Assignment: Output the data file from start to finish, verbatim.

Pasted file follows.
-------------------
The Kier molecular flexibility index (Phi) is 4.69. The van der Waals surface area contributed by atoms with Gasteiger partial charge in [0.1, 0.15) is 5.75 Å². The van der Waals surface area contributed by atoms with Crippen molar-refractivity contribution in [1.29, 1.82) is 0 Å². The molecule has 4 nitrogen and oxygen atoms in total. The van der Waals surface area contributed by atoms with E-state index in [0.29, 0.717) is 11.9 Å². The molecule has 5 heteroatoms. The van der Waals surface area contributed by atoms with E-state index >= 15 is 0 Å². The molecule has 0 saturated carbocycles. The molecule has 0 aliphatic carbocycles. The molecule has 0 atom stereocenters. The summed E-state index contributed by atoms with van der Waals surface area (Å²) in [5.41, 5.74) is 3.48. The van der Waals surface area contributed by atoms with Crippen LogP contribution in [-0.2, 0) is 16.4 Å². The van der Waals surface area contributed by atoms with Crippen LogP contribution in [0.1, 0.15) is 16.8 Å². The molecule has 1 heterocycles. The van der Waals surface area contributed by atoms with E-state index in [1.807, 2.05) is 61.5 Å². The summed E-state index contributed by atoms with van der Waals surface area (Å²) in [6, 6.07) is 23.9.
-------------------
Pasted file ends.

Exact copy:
The Kier molecular flexibility index (Phi) is 4.69. The van der Waals surface area contributed by atoms with Gasteiger partial charge in [0.1, 0.15) is 5.75 Å². The van der Waals surface area contributed by atoms with Crippen molar-refractivity contribution in [1.29, 1.82) is 0 Å². The molecule has 4 nitrogen and oxygen atoms in total. The van der Waals surface area contributed by atoms with E-state index in [0.29, 0.717) is 11.9 Å². The molecule has 5 heteroatoms. The van der Waals surface area contributed by atoms with E-state index >= 15 is 0 Å². The molecule has 0 saturated carbocycles. The molecule has 0 aliphatic carbocycles. The molecule has 0 atom stereocenters. The summed E-state index contributed by atoms with van der Waals surface area (Å²) in [5.41, 5.74) is 3.48. The van der Waals surface area contributed by atoms with Crippen LogP contribution in [-0.2, 0) is 16.4 Å². The van der Waals surface area contributed by atoms with Crippen LogP contribution in [0.1, 0.15) is 16.8 Å². The molecule has 1 heterocycles. The van der Waals surface area contributed by atoms with E-state index in [1.807, 2.05) is 61.5 Å². The summed E-state index contributed by atoms with van der Waals surface area (Å²) in [6, 6.07) is 23.9.